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Noble-Haeusslein, Linda

Linda J Noble

Professor, Professor of Neurology
Department of Psychology, Department of Neurology


The Noble-Haeusslein laboratory studies cellular and molecular determinants of recovery after traumatic brain and spinal cord injuries.

linda.noble@austin.utexas.edu

Phone: 512-495-5250

Office Location
SEA 5.226

Postal Address
108 E DEAN KEETON ST
AUSTIN, TX 78712

My laboratory is focused on translational research in the field of neurotrauma. Our overarching long-term objective is to develop targeted therapeutics that will improve recovery after traumatic spinal cord and pediatric brain injuries. This research relies on cellular, molecular, and behavioral tools to identify key mechanisms underlying early cell injury that impair recovery processes in preclinical models of neurotrauma. This multifaceted approach has led to the discovery of new pharmacologic and stem-cell based therapeutics that ameliorate several key features of spinal cord injury; namely, bladder and locomotor dysfunction and central neuropathic pain. 

Similar progress has been made in studies of traumatic injury to the developing murine brain. Traumatic brain injuries (TBIs) are the leading cause of death and disability in children and there is growing concern that even mild forms of TBIs including concussions may have long-term adverse consequences. We have found that age at time of injury is predictive of recovery in brain-injured rodents, with younger ages showing less resilience to the injury with more profound long-term deficits in cognition and sociability. These studies have led to the discovery of unique, age-dependent immune-based signatures, driven in part by polymorphonuclear leukocytes and Syk signaling, that give rise to long-term cognitive/social deficits. Importantly, these deficits can be rescued by either genetic or pharmacologic approaches that target the early innate immune response.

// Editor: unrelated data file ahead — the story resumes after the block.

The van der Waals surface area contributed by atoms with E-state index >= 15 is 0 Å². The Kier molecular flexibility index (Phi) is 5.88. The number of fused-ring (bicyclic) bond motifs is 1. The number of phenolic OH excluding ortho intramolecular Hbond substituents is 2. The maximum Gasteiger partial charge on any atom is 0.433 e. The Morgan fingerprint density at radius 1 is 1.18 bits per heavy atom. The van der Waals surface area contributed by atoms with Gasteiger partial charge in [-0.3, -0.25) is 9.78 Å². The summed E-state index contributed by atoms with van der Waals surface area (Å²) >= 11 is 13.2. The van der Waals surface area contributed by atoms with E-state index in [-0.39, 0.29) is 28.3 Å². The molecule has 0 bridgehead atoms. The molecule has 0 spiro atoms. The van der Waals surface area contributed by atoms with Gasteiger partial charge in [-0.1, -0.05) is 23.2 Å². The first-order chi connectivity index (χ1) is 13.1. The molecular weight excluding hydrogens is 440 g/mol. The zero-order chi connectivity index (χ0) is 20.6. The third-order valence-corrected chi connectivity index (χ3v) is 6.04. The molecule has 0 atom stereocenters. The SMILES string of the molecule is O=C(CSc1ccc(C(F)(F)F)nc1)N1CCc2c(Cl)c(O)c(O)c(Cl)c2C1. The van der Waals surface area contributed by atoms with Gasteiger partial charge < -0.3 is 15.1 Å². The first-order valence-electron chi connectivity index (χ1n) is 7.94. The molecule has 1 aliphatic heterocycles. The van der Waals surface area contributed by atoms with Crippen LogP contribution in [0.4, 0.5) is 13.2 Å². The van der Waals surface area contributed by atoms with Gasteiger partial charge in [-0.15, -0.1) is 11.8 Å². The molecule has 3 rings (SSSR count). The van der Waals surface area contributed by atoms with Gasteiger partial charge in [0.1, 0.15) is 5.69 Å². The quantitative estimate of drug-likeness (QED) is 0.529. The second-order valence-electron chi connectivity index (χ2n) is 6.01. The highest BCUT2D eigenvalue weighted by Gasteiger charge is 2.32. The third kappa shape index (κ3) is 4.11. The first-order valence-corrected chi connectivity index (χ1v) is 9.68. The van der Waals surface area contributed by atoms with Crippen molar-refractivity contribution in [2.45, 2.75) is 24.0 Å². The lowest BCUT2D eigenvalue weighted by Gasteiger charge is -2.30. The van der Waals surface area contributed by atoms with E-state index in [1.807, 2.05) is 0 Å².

Most recently, we have turned our attention to a new preclinical model of traumatic injury to the ferret brain, where there will be opportunity to study how a young gyrencephalic brain responds to trauma, focusing on mechanisms underlying barrier disruption and its regional specificity, indices of early and delayed cell injury, and early determinants of behavioral recovery.

 

PUBLICATIONS OVER THE PAST 5 YEARS

https://www.ncbi.nlm.nih.gov/labs/bibliography/linda.noble.1/bibliography/public/